I’m often asked what I mean when I say “most of the time developers are tinkering with the system”. Let’s unpack this statement.
The oldest reference to this topic is in the book by Zelkowitz, Shaw, and Gannon. Principles of software engineering and design 1979. It says that most of the development time is maintenance (67%).
Software development costs (1979). Requirements – 3%, specifications – 3%, design – 5%, code – 7%, unit testing – 8%, end-to-end testing – 7%, maintenance – 67%
The book does not specify how these numbers were obtained, but it turned out to be a serious enough problem that it has attracted substantial research attention ever since.
How far have we advanced in more than four decades?
Take a look at a recent article by Xia, Bao, Luo, Sin, Hassan, and Li Measuring Program Comprehension: A Large-Scale Field Study with Professionals, published in IEEE Transactions on Software Engineering, 44, 951-976, 2018. This article is interesting because it details how her numbers came about. And it says that Comprehension spent an average of about 58%.
Let’s take a closer look at the results table.
Software development costs (2018)
In particular, take a look at the third column of the table: it says that navigation (Navigation) requires 24% of the total labor costs, and this is counted separately from the labor of comprehension (Comprehension)!
So, four decades later, we see that apart from finding ways to measure the time for “understanding”, almost nothing has changed.
Well, that’s the factor that takes the most time. If we want to optimize something in our discipline. then you have to look at it first. We often talk about how we create systems, but how often do you talk about how you spend time understanding the system? If we don’t talk about it, it won’t become clear. And if the factor is implicit, then it is not optimized.
If we study how time is spent “understanding the system”, then we understand that developers spend it reading. In fact, as the article mentioned above also shows, comprehension is, in fact, measured as reading! These two concepts are most often considered synonymous.
So how do we understand what “understanding the system” is?
Given that the situation has not changed much in four decades, we should probably interpret the problem differently.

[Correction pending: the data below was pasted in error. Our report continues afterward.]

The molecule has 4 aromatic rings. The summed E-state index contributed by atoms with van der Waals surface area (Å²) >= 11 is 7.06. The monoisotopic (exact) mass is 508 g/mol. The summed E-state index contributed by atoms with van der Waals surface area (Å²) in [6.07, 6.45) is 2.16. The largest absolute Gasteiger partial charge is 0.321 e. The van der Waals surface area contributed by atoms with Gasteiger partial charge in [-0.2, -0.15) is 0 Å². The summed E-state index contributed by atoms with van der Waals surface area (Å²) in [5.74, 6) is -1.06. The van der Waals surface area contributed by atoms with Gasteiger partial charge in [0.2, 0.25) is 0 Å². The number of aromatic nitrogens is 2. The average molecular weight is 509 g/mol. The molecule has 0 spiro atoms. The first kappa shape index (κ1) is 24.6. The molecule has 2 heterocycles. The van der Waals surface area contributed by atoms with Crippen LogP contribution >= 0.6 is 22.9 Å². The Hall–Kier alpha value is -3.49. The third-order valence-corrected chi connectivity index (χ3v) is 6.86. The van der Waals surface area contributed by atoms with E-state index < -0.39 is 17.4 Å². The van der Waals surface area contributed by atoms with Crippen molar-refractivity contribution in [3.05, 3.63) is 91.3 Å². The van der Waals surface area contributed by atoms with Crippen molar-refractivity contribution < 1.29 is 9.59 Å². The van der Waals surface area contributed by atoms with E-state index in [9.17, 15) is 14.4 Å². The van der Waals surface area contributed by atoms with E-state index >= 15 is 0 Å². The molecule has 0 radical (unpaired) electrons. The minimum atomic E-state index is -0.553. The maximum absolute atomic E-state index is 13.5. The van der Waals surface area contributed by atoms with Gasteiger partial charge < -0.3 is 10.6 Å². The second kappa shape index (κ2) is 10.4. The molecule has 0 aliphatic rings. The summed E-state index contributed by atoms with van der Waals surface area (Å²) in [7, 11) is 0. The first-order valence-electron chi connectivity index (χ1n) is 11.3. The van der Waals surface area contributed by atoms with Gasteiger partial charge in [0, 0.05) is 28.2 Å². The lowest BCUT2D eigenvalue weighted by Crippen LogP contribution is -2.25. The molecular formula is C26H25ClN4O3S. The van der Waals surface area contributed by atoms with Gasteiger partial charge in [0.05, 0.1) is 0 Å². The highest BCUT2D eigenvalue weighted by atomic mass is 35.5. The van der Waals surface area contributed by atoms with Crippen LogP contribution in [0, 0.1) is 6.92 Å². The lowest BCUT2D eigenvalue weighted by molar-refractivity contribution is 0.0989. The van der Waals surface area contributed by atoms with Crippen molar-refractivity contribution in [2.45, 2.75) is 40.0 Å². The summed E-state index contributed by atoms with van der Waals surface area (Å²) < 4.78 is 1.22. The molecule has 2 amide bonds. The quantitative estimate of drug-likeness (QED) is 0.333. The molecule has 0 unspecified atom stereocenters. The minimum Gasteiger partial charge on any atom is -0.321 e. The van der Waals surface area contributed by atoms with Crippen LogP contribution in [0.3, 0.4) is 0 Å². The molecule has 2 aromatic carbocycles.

And this is where things get interesting. So why do developers read code? Because they are trying to understand the situation enough to know what to do next. Intention matters. And it is about making decisions.
The time of understanding is the time of decision
From this point of view, reading is simply a means by which information is gathered from data. At the same time, this is done in the most manual way possible, so there is an important chance for optimization.
We can’t do anything to something until we give it a name. Many years ago I called this effort to “understand the system so you know what to do next” analysis. And I said that we should streamline development by making it an important factor.
Analysis is the process of understanding the situation around the system enough to make a decision.
For about a decade, my colleagues and I have explored this idea. And this research led us to what today we call “plastic development” (moldable development).
What is it?
Reading is the most manual way to extract information from data. It does not scale and leads to incomplete information and uncertainty.
Software is complex systems. Not knowing what the essence of the current system is should not be an acceptable variable in the equation. A hand-crafted picture of the state of the current system is faith. And decisions should never be made on the basis of faith. At least not in development.
Once we accept that systems are data, it becomes obvious that we need to treat them as data. Data science tells us that we start with a problem and then we think of a tool that fits the context.
Tools must fit the context
Since context is extremely important in software, we cannot predict specific problems. We can only predict classes of problems. The key idea behind malleable development is that the tool should be malleable after we understand the problem. Thanks to this, he can work with what is important in context and take on the boring task of reading. Of course, for this approach to be practical, the cost of creating specialized tools should be small.
I believe that the flow of creating your own tools during the development process, and ideally for each development task, is the next important step in software development.
Ten years from now, we shouldn’t be measuring efforts to “understand the system” by time spent reading. We must direct our energies towards solving real problems. To achieve this, we need to start by discussing how we can stop reading code. We cannot afford not to refuse to read.
We created Glamorous Toolkitto provide a solid foundation for discussing how we can stop reading code. Glamorous Toolkit is a flexible development environment that allows you to create custom tools for software systems at low cost. Experiment with it. Experience Moldable Development.